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MEI Online: Environmental Issues: Latest News: March 5th 2010


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:: Old Gold Tailings Power Solar Energy's Future

Tailings from Australia's gold-rush could help a Victorian company strike it rich in a modern-day venture to produce speciality, high-value feedstocks that could be used in solar-grade silicon production. If successful, the work has the potential to increase solar energy use.

Creswick Quartz already recovers quartz (SiO2) from the waste tailings of late 19th century alluvial gold mines and supplies it as architectural-quality quartz to landscape and construction industries and to niche markets.

These quartz deposits - at Creswick, west of Melbourne - are of a high quality with low impurity levels, giving the company the option to produce higher quality quartz for use as feedstock in pure silica and silicon production. It is a possibility Creswick Quartz has been exploring with the Minerals Down Under Flagship.

Leading the project is CSIRO scientist Dr Hal Aral. He says the goal is to develop a commercially viable and environmentally sustainable quartz-purification process that produces metallurgical and solar grade silicon feedstock, all from the waste tailings of Victoria's early gold industry.

The purification process has the potential to lead to cheaper silicon solar cells - something that depends critically on the availability of inexpensive solar grade silicon feedstock - and, with that, increase solar energy use.

Already, physical and chemical treatment is showing that the research team can produce various particle sizes that are 99.995 per cent pure silica, a step towards the goal of 99.999 per cent pure silica that is needed for solar-grade silicon production.

Silicon (Si) occurs naturally in many silicate minerals, but the most important source for silicon production is quartz. With the right processes, Creswick Quartz could supply high-quality, fine-particle sized (down to 10 to 20 microns) and lump (20 to 80 millimetre) quartz suitable for both metallurgical and solar-grade silicon production.

Metallurgical-grade silicon usually has a purity of 98 to 99.5 per cent, mostly because the purity of the quartz feedstock is low.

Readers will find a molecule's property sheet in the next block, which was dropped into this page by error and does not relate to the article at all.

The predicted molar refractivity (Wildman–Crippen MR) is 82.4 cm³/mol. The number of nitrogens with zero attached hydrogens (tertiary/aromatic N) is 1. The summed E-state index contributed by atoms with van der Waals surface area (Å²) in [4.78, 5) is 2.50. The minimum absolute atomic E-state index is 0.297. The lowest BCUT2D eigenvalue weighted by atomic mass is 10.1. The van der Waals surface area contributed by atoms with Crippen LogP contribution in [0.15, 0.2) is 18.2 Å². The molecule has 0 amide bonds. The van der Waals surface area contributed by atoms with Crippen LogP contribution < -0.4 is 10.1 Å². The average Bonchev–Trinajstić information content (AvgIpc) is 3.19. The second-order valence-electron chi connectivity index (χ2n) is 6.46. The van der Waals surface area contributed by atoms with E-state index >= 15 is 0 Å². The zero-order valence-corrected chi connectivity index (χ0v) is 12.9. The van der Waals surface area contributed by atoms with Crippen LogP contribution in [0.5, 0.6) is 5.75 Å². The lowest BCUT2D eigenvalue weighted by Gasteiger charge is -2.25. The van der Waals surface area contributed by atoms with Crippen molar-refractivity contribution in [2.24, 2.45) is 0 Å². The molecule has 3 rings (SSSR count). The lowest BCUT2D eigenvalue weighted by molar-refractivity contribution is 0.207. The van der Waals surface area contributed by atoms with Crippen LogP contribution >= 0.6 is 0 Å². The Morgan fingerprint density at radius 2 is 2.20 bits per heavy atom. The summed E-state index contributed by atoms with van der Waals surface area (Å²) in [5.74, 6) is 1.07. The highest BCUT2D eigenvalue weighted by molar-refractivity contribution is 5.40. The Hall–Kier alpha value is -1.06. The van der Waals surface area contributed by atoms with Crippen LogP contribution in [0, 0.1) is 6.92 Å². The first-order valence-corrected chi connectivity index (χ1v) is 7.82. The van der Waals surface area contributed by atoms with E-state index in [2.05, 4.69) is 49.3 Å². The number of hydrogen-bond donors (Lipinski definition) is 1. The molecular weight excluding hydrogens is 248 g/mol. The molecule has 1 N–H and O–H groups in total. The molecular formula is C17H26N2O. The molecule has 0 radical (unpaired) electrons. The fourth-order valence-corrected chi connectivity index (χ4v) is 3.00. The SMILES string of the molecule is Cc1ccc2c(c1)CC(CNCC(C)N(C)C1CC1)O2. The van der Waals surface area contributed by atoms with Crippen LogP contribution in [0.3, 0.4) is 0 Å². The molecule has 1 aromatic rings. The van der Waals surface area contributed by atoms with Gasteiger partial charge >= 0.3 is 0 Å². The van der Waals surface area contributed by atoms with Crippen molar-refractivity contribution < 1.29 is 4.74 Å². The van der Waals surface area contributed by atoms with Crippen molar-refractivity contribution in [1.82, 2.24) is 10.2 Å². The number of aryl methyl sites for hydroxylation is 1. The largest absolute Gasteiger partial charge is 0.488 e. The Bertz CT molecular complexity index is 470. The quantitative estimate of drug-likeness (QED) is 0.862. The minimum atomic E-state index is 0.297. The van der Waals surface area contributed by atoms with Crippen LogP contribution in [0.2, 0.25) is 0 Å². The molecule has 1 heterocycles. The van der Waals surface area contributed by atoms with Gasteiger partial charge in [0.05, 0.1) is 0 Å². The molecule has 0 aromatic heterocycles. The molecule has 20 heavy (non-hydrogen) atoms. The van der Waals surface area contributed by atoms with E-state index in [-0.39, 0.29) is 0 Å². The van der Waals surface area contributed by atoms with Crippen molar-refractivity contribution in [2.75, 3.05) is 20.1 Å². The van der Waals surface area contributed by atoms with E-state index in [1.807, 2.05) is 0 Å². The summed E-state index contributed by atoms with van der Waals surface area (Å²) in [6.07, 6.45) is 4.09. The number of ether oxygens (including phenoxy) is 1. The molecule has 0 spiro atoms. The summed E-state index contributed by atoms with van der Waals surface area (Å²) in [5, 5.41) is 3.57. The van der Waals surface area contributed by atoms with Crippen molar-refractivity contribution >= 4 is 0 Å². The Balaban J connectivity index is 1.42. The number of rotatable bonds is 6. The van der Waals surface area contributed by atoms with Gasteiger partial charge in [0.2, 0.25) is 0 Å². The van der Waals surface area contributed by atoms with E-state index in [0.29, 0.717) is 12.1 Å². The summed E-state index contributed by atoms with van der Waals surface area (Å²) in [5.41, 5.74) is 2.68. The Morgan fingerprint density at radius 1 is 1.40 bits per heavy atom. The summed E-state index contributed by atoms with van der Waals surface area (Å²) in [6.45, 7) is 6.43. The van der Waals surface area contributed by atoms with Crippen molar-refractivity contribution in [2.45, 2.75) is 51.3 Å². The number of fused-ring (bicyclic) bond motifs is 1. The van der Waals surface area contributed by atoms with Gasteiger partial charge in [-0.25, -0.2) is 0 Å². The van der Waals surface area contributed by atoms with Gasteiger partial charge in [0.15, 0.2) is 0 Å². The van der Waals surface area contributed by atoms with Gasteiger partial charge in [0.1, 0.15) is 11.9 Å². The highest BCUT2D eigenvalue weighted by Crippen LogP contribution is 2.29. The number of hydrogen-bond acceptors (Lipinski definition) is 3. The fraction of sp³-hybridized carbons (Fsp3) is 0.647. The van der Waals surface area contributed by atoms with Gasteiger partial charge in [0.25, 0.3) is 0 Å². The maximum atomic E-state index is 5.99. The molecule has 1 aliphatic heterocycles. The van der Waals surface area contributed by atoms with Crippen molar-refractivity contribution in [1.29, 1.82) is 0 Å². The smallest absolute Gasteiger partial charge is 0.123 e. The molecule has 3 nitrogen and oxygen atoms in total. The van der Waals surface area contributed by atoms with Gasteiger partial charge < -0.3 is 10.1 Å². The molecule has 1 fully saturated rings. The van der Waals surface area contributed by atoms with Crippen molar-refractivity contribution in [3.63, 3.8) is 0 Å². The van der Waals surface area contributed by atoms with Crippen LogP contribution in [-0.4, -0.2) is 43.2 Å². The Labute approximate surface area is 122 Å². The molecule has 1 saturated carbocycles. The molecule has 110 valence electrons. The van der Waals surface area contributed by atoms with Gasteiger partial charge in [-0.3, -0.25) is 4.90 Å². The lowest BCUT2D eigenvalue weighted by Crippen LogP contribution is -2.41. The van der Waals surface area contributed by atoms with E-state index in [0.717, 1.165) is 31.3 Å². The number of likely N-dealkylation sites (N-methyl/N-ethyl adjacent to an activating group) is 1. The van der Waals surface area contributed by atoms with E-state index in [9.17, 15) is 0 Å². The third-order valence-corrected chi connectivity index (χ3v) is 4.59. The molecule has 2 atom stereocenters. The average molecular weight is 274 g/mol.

However, Creswick's inherently high purity lump quartz has an advantage over many. It is low in boron, phosphorus and lithium and is suited to ultra-high metallurgical-grade silicon production.

Solar-grade silicon - at 99.999 to 99.9999 per cent pure silicon - is manufactured from scraps of semiconductor-grade silicon which, in turn, is produced from metallurgical grade silicon. Semiconductor-grade silicon processing includes chlorination and complex downstream work, which Dr Aral says is tedious and expensive, eventually making the final cost of silicon products very high.

Additionally, the demand for solar grade silicon is now greater than the amount of scrap the electronics industry can supply. It means the industry is looking for high-purity, fine-particle-sized feedstocks for solar-grade silicon production.

Creswick Quartz CEO Chris Karamountzos says the company has been busy extensively drilling to expand its existing reserves in order to meet increasingly global demand for feedstock. For the research team, the next stage is to demonstrate the CSIRO-developed physical and chemical treatment processes at a large scale.

Dr Aral says his team wants to create a process that produces high-purity feedstocks and which also uses less energy and produces less greenhouse gases than existing processes.

The work is an example of how researchers and industry are working towards a new level of sustainability, he says. "The aim is to convert old mining tailings into new, high-value feedstocks."




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